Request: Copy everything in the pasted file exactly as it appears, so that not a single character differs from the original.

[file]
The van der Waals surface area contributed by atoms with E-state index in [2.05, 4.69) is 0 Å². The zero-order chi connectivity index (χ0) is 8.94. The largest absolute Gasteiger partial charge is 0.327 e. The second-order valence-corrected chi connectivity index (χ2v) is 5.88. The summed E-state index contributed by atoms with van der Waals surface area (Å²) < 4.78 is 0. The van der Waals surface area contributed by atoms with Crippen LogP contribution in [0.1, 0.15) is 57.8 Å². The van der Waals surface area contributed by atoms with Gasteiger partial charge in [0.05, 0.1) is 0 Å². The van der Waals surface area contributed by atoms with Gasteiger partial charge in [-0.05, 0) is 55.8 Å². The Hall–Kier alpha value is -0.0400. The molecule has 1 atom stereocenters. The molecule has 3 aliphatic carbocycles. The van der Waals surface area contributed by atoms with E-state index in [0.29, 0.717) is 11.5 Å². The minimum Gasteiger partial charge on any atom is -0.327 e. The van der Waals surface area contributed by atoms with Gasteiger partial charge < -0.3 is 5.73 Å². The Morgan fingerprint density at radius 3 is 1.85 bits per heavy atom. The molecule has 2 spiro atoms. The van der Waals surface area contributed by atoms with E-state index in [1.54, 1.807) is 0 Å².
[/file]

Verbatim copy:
The van der Waals surface area contributed by atoms with E-state index in [2.05, 4.69) is 0 Å². The zero-order chi connectivity index (χ0) is 8.94. The largest absolute Gasteiger partial charge is 0.327 e. The second-order valence-corrected chi connectivity index (χ2v) is 5.88. The summed E-state index contributed by atoms with van der Waals surface area (Å²) < 4.78 is 0. The van der Waals surface area contributed by atoms with Crippen LogP contribution in [0.1, 0.15) is 57.8 Å². The van der Waals surface area contributed by atoms with Gasteiger partial charge in [0.05, 0.1) is 0 Å². The van der Waals surface area contributed by atoms with Gasteiger partial charge in [-0.05, 0) is 55.8 Å². The Hall–Kier alpha value is -0.0400. The molecule has 1 atom stereocenters. The molecule has 3 aliphatic carbocycles. The van der Waals surface area contributed by atoms with E-state index in [0.29, 0.717) is 11.5 Å². The minimum Gasteiger partial charge on any atom is -0.327 e. The van der Waals surface area contributed by atoms with Gasteiger partial charge < -0.3 is 5.73 Å². The Morgan fingerprint density at radius 3 is 1.85 bits per heavy atom. The molecule has 2 spiro atoms. The van der Waals surface area contributed by atoms with E-state index in [1.54, 1.807) is 0 Å².